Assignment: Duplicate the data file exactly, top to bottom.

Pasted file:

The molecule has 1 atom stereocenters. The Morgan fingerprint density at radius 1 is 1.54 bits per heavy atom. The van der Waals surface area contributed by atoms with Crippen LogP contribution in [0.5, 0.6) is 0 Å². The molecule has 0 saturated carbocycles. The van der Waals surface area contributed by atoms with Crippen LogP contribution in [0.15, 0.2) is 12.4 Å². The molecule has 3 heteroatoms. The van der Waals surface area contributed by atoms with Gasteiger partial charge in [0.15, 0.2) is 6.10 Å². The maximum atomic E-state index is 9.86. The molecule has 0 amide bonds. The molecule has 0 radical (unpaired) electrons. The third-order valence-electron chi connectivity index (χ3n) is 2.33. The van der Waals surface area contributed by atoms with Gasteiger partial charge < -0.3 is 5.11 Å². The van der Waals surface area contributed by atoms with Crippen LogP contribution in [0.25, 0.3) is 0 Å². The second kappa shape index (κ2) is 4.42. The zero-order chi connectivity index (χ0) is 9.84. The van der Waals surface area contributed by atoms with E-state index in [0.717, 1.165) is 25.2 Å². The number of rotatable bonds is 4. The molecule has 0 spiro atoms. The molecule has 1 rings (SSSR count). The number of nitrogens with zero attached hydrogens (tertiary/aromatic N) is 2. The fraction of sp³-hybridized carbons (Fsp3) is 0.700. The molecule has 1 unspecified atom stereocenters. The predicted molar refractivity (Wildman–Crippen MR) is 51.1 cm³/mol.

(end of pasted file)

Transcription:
The molecule has 1 atom stereocenters. The Morgan fingerprint density at radius 1 is 1.54 bits per heavy atom. The van der Waals surface area contributed by atoms with Crippen LogP contribution in [0.5, 0.6) is 0 Å². The molecule has 0 saturated carbocycles. The van der Waals surface area contributed by atoms with Crippen LogP contribution in [0.15, 0.2) is 12.4 Å². The molecule has 3 heteroatoms. The van der Waals surface area contributed by atoms with Gasteiger partial charge in [0.15, 0.2) is 6.10 Å². The maximum atomic E-state index is 9.86. The molecule has 0 amide bonds. The molecule has 0 radical (unpaired) electrons. The third-order valence-electron chi connectivity index (χ3n) is 2.33. The van der Waals surface area contributed by atoms with Gasteiger partial charge < -0.3 is 5.11 Å². The van der Waals surface area contributed by atoms with Crippen LogP contribution in [0.25, 0.3) is 0 Å². The second kappa shape index (κ2) is 4.42. The zero-order chi connectivity index (χ0) is 9.84. The van der Waals surface area contributed by atoms with E-state index in [0.717, 1.165) is 25.2 Å². The number of rotatable bonds is 4. The molecule has 0 spiro atoms. The molecule has 1 rings (SSSR count). The number of nitrogens with zero attached hydrogens (tertiary/aromatic N) is 2. The fraction of sp³-hybridized carbons (Fsp3) is 0.700. The molecule has 1 unspecified atom stereocenters. The predicted molar refractivity (Wildman–Crippen MR) is 51.1 cm³/mol.